Combining Mastery Data and Curriculum Alignment Data to Drive Student Achievement

Combining Mastery Data-01

Combining Mastery Data and Curriculum Alignment Data to Drive Student Achievement

As a building administrator or school leader, a significant aspect of your job is looking at data. State testing results, standardized testing data, and benchmarking results all provide a way to investigate how your school or district is performing. As you comb through the reports looking for trends in student performance, you may end up having as many questions as you do answers. 

Questions you may have include:

  • Why do students who appear to be strong, based on teachers’ comments and progress reports perform poorly on standardized measures?
  • Why do certain cohorts of students appear to be weak some years and stronger in others?
  • Why are our scores lower in specific content topics or standards?

To truly answer questions like these you need a holistic way to look at both classroom performance and your curriculum. More specifically, you need to be able to look at information that is more than just the year-end, aggregate course grades. 

Game-Changing Approach to Capturing Student Progress and Learning

Schools that transition to a standards-based system for capturing evidence of, and communicating about, student learning find it to be a real game changer. Having a way to look at performance that is reported by student learning on specific targets aligned to standards, not just quarterly or yearly aggregate scores, provides a whole different level of insight.  

When you are equipped with a more complete picture of student performance you can monitor the implementation and effectiveness of your curriculum. Schools can compare the student learning on targets assessed to what their curriculum maps say should be assessed. 

This comparison allows schools to make sure that what they planned to be teaching and assessing is being assessed. Furthermore, if the comparison shows students aren’t making progress on those targets, the school can then consider revising curricular maps and units to add additional instructional opportunities.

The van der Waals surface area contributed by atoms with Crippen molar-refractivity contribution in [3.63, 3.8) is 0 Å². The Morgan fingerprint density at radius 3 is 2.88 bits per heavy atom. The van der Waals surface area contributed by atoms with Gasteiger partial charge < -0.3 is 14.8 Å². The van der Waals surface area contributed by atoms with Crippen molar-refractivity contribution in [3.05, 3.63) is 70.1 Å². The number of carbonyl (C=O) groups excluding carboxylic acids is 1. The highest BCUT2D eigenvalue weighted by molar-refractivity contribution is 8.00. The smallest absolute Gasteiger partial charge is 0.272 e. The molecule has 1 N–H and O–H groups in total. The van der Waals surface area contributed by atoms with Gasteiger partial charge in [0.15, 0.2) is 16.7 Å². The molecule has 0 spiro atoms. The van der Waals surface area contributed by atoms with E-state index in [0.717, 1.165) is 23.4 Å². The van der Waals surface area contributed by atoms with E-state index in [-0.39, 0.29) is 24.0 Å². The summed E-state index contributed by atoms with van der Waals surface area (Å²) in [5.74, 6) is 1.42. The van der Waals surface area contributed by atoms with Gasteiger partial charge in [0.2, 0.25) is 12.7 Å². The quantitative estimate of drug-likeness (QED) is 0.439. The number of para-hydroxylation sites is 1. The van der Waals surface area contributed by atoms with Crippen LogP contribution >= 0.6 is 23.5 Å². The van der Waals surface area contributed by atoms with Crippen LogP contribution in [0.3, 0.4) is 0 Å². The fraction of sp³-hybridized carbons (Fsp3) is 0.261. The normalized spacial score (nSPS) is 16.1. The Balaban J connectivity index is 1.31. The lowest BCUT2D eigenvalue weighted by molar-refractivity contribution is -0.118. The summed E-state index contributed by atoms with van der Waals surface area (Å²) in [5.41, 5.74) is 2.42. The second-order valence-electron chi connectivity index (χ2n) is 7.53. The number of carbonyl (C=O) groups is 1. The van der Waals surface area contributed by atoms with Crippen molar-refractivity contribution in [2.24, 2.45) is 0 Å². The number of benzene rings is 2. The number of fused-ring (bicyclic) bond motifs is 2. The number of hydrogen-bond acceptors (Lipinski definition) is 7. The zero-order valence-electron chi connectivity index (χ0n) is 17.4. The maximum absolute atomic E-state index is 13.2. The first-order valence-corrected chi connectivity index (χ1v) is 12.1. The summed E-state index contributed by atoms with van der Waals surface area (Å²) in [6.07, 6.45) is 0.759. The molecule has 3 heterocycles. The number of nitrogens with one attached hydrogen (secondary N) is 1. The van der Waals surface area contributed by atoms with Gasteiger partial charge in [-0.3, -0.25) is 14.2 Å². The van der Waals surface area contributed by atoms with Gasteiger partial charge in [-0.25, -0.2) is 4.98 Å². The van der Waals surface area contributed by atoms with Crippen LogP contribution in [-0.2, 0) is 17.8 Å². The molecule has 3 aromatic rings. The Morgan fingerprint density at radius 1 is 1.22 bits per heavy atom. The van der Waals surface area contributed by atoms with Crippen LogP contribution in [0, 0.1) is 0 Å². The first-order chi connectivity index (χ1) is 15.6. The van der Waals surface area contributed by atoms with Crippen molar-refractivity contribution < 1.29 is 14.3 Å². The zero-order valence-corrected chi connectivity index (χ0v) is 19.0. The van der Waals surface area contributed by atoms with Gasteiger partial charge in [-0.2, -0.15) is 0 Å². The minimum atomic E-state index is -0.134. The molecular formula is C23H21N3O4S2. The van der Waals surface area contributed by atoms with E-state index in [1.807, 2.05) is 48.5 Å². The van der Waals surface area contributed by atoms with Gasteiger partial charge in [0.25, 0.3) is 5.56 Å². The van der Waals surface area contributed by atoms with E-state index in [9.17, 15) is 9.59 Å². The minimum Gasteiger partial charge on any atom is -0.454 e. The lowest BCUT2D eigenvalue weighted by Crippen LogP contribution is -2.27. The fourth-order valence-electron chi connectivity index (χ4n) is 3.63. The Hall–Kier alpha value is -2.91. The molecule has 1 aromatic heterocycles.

Similarly, if cohorts of students had an inconsistent performance from year to year on standardized measures, information on mastery exhibited by classroom assessments can be reviewed to consider the placement of standards and learning targets. 

For example, if a school notices that year after year their fourth graders do not perform well on geometry standards in state testing, they can review student progress on the geometry targets assessed. It could be that additional, introductory targets need to be added at an earlier grade level. Or, it could be that the targets being assessed in fourth grade are not rigorous enough and need to be rewritten.

Curriculum Analytics

Many schools and districts consider housing their curriculum in a traditional student LMS or Google Docs as good use of technology. And while these may be a good start, a true curriculum management platform allows for a much more consistent and collaborative approach to designing an effective curriculum.  

With technology that is focused on curriculum – schools have the opportunity to “dig deep” into analytics. Being able to set priorities for standard and goal coverage, view alignment of goals, assessments, and learning activities is another game changer. Imagine seeing “live” where your gaps and redundancies are – and being able to make real-time decisions and updates to your curriculum.

The Power of Two

Now, imagine that you utilize a technology platform to design and manage your curriculum, and standards-based grading and reporting system. How powerful would that be? And the good news is, even if you have started with one, it’s never too late to add the other to enhance your practices.

With JumpRope’s Standards-based Gradebook teachers can:

  • Assess mastery of the standards;
  • Give specific, descriptive feedback to students;
  • Share progress with students and families;
  • Customize the grade book with their own standards, scoring scales, calculations, and more;
  • Reflect on performance across classrooms and evaluate how well expectations are aligned; and
  • Import data from Google Classroom and 20+ SIS ― including PowerSchool and Infinite Campus.

If you would like to see JumpRope’s standards-based Gradebook, click here to schedule a demo.

With Eduplanet21’s Curriculum Planner, schools and districts can:

  • Visualize their K12 curriculum and share it with their key stakeholders;
  • Develop courses, units, and lessons utilizing a guided approach;
  • Use built-in standards and goals – or add your own – and access these from a drop-down menu;
  • Facilitate peer and leader curriculum review cycles; and
  • Search, filter, and analyze your curriculum.

Teachers and leaders can work collaboratively to develop high-quality units of learning, ultimately impacting student achievement. To learn more about Eduplanet21’s Curriculum Planner, click here.

This blog was written in cooperation with Eduplanet21 and previously published on their website.